Spider-Man Loves Mary-Jane #5
By Zak Edwards
December 11, 2008 - 16:50
Publisher(s): Marvel Comics
Writer(s): Terry Moore
Penciller(s): Craig Rousseau
Colourist(s): Guillem Mari
Letterer(s): Dave Sharpe
Cover Artist(s): Terry Moore & Christina Strain
The solicitation for the last installment of Terry Moore and Craig Rousseau’s five issue arc on Spider-Man Loves Mary-Jane reads “It’s over already!? But we were just getting started!” Afetr reading this issue, all I can say to that is “No kidding.” Terry Moore created many elements of these five issues which in no way could be all resolved within this arc, and so the final issue leaves readers wanting more. Probably a smart move from a marketing perspective, but one can only think of the words ‘indefinite hiatus’ and this series becomes a little more disappointing. But besides a foggy ending, Moore has crafted a very well done story only aided by Craig Rousseau’s expressive artistic style.
Terry Moore’s characterization really takes this arc from good to great, his ability to use the established characters of a single writer and pull off a story which is unique while still in keeping with the original is no small feat. The characters are a perfect mix of exaggeration and believability, allowing for melodrama which doesn’t get out of hand. Sure, there are plenty of things which are fairly crazy, someone obsessively updating a website to insult the main character being one of them, but it all fits together in Moore’s world. Moore does attempt to resolve much of what he started, but not much which he didn’t create himself. The tension between Harry and Mary-Jane is clarified, if not fully resolved, in a satisfactory way and the website is put to rest and places Mary-Jane on some higher moral ground. Overall, she is a very sympathetic character and Moore allows for her to rise above what happens to her. I must say though, Mary-Jane is also very passive this issue and in Moore’s run, sort of just allowing things to happen over taking action. But this does not really interfere with the quality of the story, which still remains good.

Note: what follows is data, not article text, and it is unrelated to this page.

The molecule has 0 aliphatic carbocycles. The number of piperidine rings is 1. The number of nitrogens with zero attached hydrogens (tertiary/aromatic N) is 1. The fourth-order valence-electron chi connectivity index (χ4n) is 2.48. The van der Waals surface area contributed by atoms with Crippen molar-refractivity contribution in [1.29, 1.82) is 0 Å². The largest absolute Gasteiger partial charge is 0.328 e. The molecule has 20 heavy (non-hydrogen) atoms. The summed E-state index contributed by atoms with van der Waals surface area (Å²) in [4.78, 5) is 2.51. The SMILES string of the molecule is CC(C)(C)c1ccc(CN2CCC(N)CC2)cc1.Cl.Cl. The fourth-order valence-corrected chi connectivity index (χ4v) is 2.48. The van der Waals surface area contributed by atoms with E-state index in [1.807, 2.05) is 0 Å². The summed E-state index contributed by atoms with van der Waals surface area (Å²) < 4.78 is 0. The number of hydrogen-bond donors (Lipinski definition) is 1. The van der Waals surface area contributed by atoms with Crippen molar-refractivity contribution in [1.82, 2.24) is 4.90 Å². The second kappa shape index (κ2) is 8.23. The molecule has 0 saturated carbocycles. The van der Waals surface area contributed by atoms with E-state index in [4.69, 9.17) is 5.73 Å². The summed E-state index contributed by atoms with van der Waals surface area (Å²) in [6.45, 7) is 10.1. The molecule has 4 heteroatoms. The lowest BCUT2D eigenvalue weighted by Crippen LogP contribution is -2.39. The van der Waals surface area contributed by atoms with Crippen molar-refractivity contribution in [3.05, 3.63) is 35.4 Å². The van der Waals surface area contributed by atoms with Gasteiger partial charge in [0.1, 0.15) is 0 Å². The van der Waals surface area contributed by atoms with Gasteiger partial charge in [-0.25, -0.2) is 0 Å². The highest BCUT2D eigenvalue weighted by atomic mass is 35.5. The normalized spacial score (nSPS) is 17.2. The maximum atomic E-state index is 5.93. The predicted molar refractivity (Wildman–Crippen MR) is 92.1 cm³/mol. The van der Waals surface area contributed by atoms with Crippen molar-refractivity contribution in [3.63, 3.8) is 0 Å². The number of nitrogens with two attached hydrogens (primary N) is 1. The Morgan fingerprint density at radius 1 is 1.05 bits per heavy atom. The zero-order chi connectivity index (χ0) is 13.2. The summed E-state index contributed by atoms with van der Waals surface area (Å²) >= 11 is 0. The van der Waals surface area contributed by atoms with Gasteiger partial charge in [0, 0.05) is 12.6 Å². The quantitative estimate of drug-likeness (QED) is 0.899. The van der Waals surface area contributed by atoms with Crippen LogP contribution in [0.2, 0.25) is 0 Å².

Craig Rousseau’s art still fits the series and Moore’s writing perfectly, animated and expressive without too much over the top actions. The colouring in this series has been equally well done, with the palette being bright and bold. The shading can really drive home mood a little too much sometimes. For example, Mary-Jane is sitting in a park feeling sorry for herself and she is surrounded by a shadow focusing solely on her, which is fairly difficult to swallow. But that is a fairly specific complaint which does not interfere with the quality of the art very much. Overall, the story and the art line up perfectly, not much more one can ask for.
7.5/10 Disappointing ending, but overall this arc has been very good.
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